00:03:02

Bobby Hebb, Vocals, MainArtist, AssociatedPerformer - JERRY ROSS, Producer, ComposerLyricist - Joe Renzetti, ComposerLyricist

℗ 1966 The Island Def Jam Music Group

7
A Satisfied Mind (Album Version)
00:02:43

Jack Rhodes, ComposerLyricist - Bobby Hebb, MainArtist - JERRY ROSS, Producer - Red Hayes, ComposerLyricist

℗ 1966 The Island Def Jam Music Group

8
You Don't Know What You Got Until You Lose It (Album Version)
00:02:32

Kenneth Gamble, ComposerLyricist - Bobby Hebb, MainArtist - JERRY ROSS, Producer, ComposerLyricist

℗ 1966 The Island Def Jam Music Group

9
I Am Your Man (Album Version)
00:02:27

Jimmy Roach, ComposerLyricist - Bobby Hebb, MainArtist - JERRY ROSS, Producer

℗ 1966 The Island Def Jam Music Group

10
Crazy Baby (Album Version)
00:02:12

Bobby Hebb, MainArtist, ComposerLyricist - JERRY ROSS, Producer

℗ 1966 The Island Def Jam Music Group

11
Bread (Album Version)
00:02:25

Ross, ComposerLyricist - Bobby Hebb, MainArtist - JERRY ROSS, Producer - Renzetti, ComposerLyricist

℗ 1966 The Island Def Jam Music Group

12
For You (Album Version)
00:02:40

Bobby Hebb, MainArtist - JERRY ROSS, Producer, ComposerLyricist - Joe Renzetti, ComposerLyricist

℗ 1966 The Island Def Jam Music Group

Descriptif de l'album

Produced by Jerry Ross and arranged by Joe Renzetti, "Sunny" emerged from a twelve-song disc released on the Phillips label, a division of Mercury records. Although Bobby Hebb is known as "the song a day man," he only composed three of the dozen titles included on this collection. The title track, of course, which was the song of the summer of 1966, "Yes or No or Maybe Not," and "Crazy Baby." The follow-up, "A Satisfied Mind," was also a Top 40 hit that year, but it wasn't until 1971, when Lou Rawls had a Top 20 hit with "Natural Man," did Hebb get another smash. A pity, and a definite statement about the music industry when a man as prolific and talented as Robert Von Hebb constructs and delivers pop tunes with a voice and feeling that crosses genres and ethnic boundaries. Kal Rudman himself penned the liner notes on the back of the disc (at the time he was R&B Editor of Record World Magazine, a publication still missed by the industry). Rudman reports that "Sunny" hit number one in Detroit and the surrounding area on the R&B, pop, and country & western charts. A monster smash, with covers by Ella Fitzgerald, Frank Sinatra with Duke Ellington, Star Trek's Leonard Nimoy, there is no doubt this is Hebb's signature tune, but according to Marty Balin of The Jefferson Airplane he has "a pocketful of Miracles," implying the author/singer who gave us "Sunny" has mountains of songs that the world needs to hear. The producer/arranger team of Ross/Renzetti also penned "Bread," the flip side of the first 45, and "Love Love Love" on this album. Ross and Gamble co-authored "You Don't Know What You've Got Until You Lose It," McCoy's "For You," and there's even Barry Mann & Cynthia Weil's "Good Good Lovin'." All in all, this is a very pleasant pop album that remains an important snapshot of an important artist at the peak of his powers. As Rudman notes in the liners, Hebb was hired by Roy Acuff at the age of 12 to perform at the Grand Ole Opry. Hearing this album again makes one wonder why it isn't mandatory for major labels to sign artists of Bobby Hebb's stature for a minimum of 200 albums.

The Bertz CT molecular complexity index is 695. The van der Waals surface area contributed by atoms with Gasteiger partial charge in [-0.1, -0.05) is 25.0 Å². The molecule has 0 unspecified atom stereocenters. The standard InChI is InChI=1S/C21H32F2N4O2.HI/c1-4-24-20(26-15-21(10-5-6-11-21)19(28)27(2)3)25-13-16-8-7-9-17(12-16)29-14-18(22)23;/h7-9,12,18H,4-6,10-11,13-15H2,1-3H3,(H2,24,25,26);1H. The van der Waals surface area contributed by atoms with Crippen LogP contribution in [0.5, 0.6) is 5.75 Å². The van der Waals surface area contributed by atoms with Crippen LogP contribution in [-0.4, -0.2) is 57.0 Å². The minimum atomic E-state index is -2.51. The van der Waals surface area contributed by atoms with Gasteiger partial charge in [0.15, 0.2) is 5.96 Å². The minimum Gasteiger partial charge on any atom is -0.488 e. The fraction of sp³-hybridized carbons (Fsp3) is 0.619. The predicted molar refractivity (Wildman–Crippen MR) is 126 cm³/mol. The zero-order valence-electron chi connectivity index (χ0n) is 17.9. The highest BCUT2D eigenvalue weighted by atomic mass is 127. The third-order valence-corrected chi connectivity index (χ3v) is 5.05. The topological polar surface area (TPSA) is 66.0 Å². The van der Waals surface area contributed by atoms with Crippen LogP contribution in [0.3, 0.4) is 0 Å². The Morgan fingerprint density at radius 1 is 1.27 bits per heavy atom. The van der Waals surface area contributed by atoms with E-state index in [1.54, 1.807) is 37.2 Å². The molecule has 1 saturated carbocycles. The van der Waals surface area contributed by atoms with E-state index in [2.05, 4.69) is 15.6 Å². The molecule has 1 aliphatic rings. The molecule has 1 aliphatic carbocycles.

© Joe Viglione /TiVo